In the world of wine there are lulls and there are storms. In the following few weeks, in the way that people somehow always organise everything together, there are some big events in London. After the Real Wine Fair over next Sunday and Monday we have the big annual Canada House Tasting, followed by the London Wine Fair the following week. I’m already struggling, finding it impossible to attend an unmissable tasting of New York wines on 15th, but I do at least get to meet Blank Bottle Winemaker Pieter Walser again at a private tasting. But before that I have a few articles to send your way, including this short snippet on Silo.
You might have read about the lunch I ate at Silo in Brighton’s North Laine at the beginning of April. On Saturday we returned for dinner, most likely our last visit before they close at the end of the month, planning to reopen in (they hope) August at East London’s The Crate Brewery (Hackney Wick, E9). I just can’t resist showing you a little of what lies in store. All the food below follows Silo’s zero waste philosophy, with almost all of the ingredients sourced locally (except for things like olive oil, which nevertheless have impeccable provenance).
The wines at Silo, all natural, made without additives except in some cases small sulphur additions, are chosen by Ania Smelskaya. I was involved in an online conversation this weekend about how snooty sommeliers can spoil a meal by trying to up-sell, or indeed if they deem you not worthy to order a choice bottle from the wine list, down-sell. Ania is one of a band of intuitive and genuine wine managers in whom you can put your trust. Ania chose the wines to accompany this meal herself, from the small but beautiful list she has put together. Whilst I’m not over fixated on getting exactly the right wine for each dish, these wines “by the glass” were thoughtfully selected to go with our set menus.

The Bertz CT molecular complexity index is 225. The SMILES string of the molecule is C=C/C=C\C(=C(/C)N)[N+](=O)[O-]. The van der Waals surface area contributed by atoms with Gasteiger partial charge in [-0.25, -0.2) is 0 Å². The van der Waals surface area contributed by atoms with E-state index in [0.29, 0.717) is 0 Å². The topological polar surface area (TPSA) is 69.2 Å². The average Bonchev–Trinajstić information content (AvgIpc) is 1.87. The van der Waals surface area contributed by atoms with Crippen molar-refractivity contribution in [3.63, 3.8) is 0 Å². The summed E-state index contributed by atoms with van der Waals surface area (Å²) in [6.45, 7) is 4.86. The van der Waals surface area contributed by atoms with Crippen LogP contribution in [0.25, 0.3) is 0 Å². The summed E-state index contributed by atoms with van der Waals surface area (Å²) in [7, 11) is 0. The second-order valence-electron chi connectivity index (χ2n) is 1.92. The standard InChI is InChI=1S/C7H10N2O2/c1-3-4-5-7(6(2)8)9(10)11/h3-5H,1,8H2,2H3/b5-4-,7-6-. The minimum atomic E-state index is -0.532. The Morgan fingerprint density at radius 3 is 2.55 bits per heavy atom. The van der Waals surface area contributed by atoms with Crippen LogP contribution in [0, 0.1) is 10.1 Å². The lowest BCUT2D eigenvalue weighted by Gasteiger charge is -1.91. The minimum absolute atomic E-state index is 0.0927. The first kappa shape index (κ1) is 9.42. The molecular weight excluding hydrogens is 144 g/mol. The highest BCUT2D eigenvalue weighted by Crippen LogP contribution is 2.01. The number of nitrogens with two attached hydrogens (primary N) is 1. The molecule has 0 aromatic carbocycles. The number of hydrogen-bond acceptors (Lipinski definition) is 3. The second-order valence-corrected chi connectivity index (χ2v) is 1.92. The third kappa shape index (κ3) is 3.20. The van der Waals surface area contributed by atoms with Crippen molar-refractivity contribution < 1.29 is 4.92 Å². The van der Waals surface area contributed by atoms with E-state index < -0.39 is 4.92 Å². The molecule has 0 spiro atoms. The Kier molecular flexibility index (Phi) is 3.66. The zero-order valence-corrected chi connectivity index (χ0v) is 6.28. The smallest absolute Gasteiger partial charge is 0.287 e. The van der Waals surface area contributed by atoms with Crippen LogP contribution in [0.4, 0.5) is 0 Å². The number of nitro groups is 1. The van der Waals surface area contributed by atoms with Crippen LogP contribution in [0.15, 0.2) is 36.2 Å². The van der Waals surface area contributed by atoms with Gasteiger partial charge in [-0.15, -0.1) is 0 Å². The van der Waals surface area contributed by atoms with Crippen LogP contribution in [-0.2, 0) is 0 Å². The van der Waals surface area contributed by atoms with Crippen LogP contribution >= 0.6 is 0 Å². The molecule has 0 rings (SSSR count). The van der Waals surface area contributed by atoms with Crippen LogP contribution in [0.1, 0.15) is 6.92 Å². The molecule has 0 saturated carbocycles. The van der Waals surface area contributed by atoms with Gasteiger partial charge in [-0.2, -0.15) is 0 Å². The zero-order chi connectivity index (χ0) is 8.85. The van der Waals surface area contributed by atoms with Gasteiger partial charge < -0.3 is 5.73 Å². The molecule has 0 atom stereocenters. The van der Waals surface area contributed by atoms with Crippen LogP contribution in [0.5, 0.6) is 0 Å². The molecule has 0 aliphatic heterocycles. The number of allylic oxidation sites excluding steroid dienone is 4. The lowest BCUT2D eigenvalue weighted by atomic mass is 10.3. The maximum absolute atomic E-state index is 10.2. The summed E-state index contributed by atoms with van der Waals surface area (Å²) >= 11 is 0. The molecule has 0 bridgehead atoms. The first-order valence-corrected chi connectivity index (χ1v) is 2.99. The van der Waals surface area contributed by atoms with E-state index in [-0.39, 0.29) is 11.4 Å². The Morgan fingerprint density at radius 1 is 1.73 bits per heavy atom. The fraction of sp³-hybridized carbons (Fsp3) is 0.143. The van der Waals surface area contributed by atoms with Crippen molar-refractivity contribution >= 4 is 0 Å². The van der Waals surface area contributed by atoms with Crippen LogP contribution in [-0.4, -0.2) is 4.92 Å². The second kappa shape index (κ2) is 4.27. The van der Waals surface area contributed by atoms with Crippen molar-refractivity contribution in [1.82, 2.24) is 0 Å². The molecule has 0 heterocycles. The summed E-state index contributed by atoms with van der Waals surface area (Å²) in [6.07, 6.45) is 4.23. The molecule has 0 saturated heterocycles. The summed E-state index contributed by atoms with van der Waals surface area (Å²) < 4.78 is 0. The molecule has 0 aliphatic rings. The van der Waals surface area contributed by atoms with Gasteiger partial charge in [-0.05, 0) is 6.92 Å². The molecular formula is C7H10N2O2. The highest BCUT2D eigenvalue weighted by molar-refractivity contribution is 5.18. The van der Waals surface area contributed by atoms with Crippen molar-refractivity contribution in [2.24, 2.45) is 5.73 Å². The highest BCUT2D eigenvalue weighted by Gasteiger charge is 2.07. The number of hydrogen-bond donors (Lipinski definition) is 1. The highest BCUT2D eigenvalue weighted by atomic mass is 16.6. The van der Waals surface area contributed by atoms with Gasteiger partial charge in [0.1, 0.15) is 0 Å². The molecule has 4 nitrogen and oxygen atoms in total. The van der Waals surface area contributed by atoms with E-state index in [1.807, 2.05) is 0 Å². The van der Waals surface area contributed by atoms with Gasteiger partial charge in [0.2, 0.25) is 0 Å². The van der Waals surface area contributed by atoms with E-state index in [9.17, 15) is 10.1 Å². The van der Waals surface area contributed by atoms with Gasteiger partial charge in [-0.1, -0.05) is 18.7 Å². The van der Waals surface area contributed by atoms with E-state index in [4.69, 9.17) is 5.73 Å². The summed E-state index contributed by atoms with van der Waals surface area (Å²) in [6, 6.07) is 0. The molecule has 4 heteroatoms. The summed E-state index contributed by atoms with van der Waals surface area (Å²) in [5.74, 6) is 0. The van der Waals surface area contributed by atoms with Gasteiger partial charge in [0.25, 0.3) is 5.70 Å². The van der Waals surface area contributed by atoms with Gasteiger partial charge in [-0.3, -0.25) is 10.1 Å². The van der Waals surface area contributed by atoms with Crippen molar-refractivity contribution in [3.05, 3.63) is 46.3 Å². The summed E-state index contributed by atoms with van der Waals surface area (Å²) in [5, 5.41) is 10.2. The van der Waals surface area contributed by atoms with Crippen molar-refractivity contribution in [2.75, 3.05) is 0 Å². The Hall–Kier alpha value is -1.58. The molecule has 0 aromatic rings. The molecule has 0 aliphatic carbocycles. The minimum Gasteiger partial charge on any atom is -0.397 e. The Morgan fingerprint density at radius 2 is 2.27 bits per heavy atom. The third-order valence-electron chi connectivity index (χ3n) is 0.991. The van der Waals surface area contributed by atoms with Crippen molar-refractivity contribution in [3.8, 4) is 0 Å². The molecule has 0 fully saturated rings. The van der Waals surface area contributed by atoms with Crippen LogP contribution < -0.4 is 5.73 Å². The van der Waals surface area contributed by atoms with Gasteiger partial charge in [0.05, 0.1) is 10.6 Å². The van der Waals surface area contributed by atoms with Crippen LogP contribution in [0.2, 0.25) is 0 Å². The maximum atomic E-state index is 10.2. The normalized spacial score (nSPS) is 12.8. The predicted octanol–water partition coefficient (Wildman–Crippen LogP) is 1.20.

We began with a couple of dishes from the “snacks” list. The raw kabu (aka Tokyo turnips) served with humous were fresh, sweet flavoured, nutty and a little earthy, and great dipping fodder. The kimchi rolls, wrapped in hispi cabbage, really are good (an under statement) and stood out, quite spicy, and although made with a local twist one bite is enough to transport you to the Far East.
The first course from the set menu was spring tomatoes on a curd base with borage, marigold, cornflower, wild rocket and mustard leaf, the foraged ingredients adding real flavour interest, not mere decoration. Tiny bits of pickled rhubarb added acidity. The green tomatoes were exquisite.